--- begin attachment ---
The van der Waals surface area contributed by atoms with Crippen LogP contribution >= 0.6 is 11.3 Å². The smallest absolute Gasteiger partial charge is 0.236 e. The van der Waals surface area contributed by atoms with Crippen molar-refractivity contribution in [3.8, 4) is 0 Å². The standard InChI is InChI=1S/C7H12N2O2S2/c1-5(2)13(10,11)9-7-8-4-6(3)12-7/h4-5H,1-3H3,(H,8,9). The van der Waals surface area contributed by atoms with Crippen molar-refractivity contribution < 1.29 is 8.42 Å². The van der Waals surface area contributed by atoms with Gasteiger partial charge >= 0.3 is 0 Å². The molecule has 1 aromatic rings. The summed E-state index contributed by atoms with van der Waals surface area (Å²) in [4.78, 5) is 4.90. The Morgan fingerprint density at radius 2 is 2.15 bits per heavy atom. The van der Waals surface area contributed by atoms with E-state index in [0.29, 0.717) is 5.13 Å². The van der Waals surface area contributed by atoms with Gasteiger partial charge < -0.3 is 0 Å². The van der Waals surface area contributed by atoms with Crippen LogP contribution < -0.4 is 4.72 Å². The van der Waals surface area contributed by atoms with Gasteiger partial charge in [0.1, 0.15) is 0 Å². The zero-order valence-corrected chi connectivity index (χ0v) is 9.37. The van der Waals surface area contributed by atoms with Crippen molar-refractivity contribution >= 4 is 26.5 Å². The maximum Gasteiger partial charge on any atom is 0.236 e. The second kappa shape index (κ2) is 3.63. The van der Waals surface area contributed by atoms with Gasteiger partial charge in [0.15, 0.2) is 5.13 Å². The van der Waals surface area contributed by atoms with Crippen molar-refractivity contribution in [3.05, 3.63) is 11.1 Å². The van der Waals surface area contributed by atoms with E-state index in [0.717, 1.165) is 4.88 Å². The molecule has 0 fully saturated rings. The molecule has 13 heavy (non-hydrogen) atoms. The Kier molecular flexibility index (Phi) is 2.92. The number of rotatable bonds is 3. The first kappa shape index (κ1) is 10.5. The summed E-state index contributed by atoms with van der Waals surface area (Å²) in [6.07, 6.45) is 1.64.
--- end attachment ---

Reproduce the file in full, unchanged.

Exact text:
The van der Waals surface area contributed by atoms with Crippen LogP contribution >= 0.6 is 11.3 Å². The smallest absolute Gasteiger partial charge is 0.236 e. The van der Waals surface area contributed by atoms with Crippen molar-refractivity contribution in [3.8, 4) is 0 Å². The standard InChI is InChI=1S/C7H12N2O2S2/c1-5(2)13(10,11)9-7-8-4-6(3)12-7/h4-5H,1-3H3,(H,8,9). The van der Waals surface area contributed by atoms with Crippen molar-refractivity contribution < 1.29 is 8.42 Å². The van der Waals surface area contributed by atoms with Gasteiger partial charge >= 0.3 is 0 Å². The molecule has 1 aromatic rings. The summed E-state index contributed by atoms with van der Waals surface area (Å²) in [4.78, 5) is 4.90. The Morgan fingerprint density at radius 2 is 2.15 bits per heavy atom. The van der Waals surface area contributed by atoms with E-state index in [0.29, 0.717) is 5.13 Å². The van der Waals surface area contributed by atoms with Gasteiger partial charge < -0.3 is 0 Å². The van der Waals surface area contributed by atoms with Crippen LogP contribution < -0.4 is 4.72 Å². The van der Waals surface area contributed by atoms with Gasteiger partial charge in [0.1, 0.15) is 0 Å². The zero-order valence-corrected chi connectivity index (χ0v) is 9.37. The van der Waals surface area contributed by atoms with Crippen molar-refractivity contribution >= 4 is 26.5 Å². The maximum Gasteiger partial charge on any atom is 0.236 e. The second kappa shape index (κ2) is 3.63. The van der Waals surface area contributed by atoms with Gasteiger partial charge in [0.15, 0.2) is 5.13 Å². The van der Waals surface area contributed by atoms with Crippen molar-refractivity contribution in [3.05, 3.63) is 11.1 Å². The van der Waals surface area contributed by atoms with E-state index in [0.717, 1.165) is 4.88 Å². The molecule has 0 fully saturated rings. The molecule has 13 heavy (non-hydrogen) atoms. The Kier molecular flexibility index (Phi) is 2.92. The number of rotatable bonds is 3. The first kappa shape index (κ1) is 10.5. The summed E-state index contributed by atoms with van der Waals surface area (Å²) in [6.07, 6.45) is 1.64.